5 NFL Veterans Who Will Find New Life in 2012
Several well-known NFL veterans will see their careers rejuvenated in 2012. Most of these players are on new teams, while one is on the same team he played for his entire career.
This a list of a few players that can make an impact for their respective teams this season and help them improve.
These guys have been around a long time, but still have some gas left in the tank. Every team needs some crafty veteran leadership.
Here are the five likeliest veterans to make an impact for their teams.
Jeff Saturday was the man snapping the ball to Peyton Manning in Indianapolis for over a decade. He was considered one of the best in the game during that period.
The Colts have moved on from most of their players from that era. Saturday was a necessary victim of roster turnover.
He should play an intricate role on the Packers offensive line over the next two seasons.
Since the end of Brian Dawkins' tenure in Philadelphia, the Eagles have lacked a true leader to be the voice of the defense.
Ryans is the voice that the Eagles have desperately needed. He is the perfect fit for the Eagles' scheme on defense. If he is healthy, Ryans will revive his career and make the Eagles' weakness a strength.
Following multiple neck surgeries and the selection of Andrew Luck first-overall, the Indianapolis Colts decided to part ways with Peyton Manning.
After being wooed by several teams in the offseason, Manning decided to take his talents to Denver and join the Broncos.
Marc Sessler of NFL.com reports that Manning is coming along in his rehab quite well. He spoke with Mike Klis of The Denver Post who praised Manning after watching him practice.
Klis stated (via Sessler), "He really came a long way in that four weeks," Klis said, adding that Manning "threw crossing patterns with zip -- and on the money."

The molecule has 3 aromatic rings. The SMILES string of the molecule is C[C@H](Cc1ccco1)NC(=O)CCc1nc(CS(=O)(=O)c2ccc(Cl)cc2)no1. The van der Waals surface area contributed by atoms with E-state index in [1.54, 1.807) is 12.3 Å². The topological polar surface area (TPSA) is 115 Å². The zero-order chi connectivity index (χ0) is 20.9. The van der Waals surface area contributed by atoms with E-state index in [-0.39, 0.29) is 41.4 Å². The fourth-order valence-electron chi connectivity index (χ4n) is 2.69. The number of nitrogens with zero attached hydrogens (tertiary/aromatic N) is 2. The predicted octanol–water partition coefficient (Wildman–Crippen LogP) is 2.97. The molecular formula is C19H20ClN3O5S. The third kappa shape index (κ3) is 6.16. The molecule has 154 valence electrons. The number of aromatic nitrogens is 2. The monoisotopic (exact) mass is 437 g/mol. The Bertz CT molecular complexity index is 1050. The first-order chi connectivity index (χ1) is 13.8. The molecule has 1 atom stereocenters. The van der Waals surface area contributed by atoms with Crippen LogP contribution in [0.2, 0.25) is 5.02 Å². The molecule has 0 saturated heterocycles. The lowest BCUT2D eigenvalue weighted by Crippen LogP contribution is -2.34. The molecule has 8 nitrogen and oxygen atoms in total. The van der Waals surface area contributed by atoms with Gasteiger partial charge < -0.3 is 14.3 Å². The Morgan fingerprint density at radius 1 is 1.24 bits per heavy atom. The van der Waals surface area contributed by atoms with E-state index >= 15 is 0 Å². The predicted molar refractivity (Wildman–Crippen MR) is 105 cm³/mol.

If Manning is healthy, he will certainly help the Broncos have a more "traditional" style offense. It could help them win more games in 2012.
After a bizarre season in 2010—a season in which he played for three different teams—Randy Moss sat out of professional football during 2011.
Moss isn't the player he once was, but he could be a valuable asset for the 49ers. Defenses will have to account for his presence over the top.
Head coach Jim Harbaugh will be able to keep Moss motivated on a championship-contending football team. Moss will improve the 49ers offense.
Dwight Freeney is one of the last remaining veterans on the Indianapolis Colts roster. Make no mistake, this guy can still really play.
The Colts changed defenses during the offseason, moving from a traditional 4-3 to a 3-4 hybrid. This will make Freeney play linebacker and drop back into coverage.
Freeney has done more than accept this change; he has embraced the challenge.
Bob Kravitz of The Indianapolis Star had an interesting perspective on Freeney's transition.
This is a one-year experiment, a one-year rental for the most part. At Freeney's contract number, there's little chance he'll return next year unless he somehow turns into a premier linebacker such as James Harrison or Lawrence Taylor. A young, growing team is not going to continue to pay an aging player making $18 million even more to play an unnatural position.
Whether Freeney remains a Colt beyond this season is up in the air, but he still has an excellent opportunity to reinvent himself and prove he still has some football left in him.
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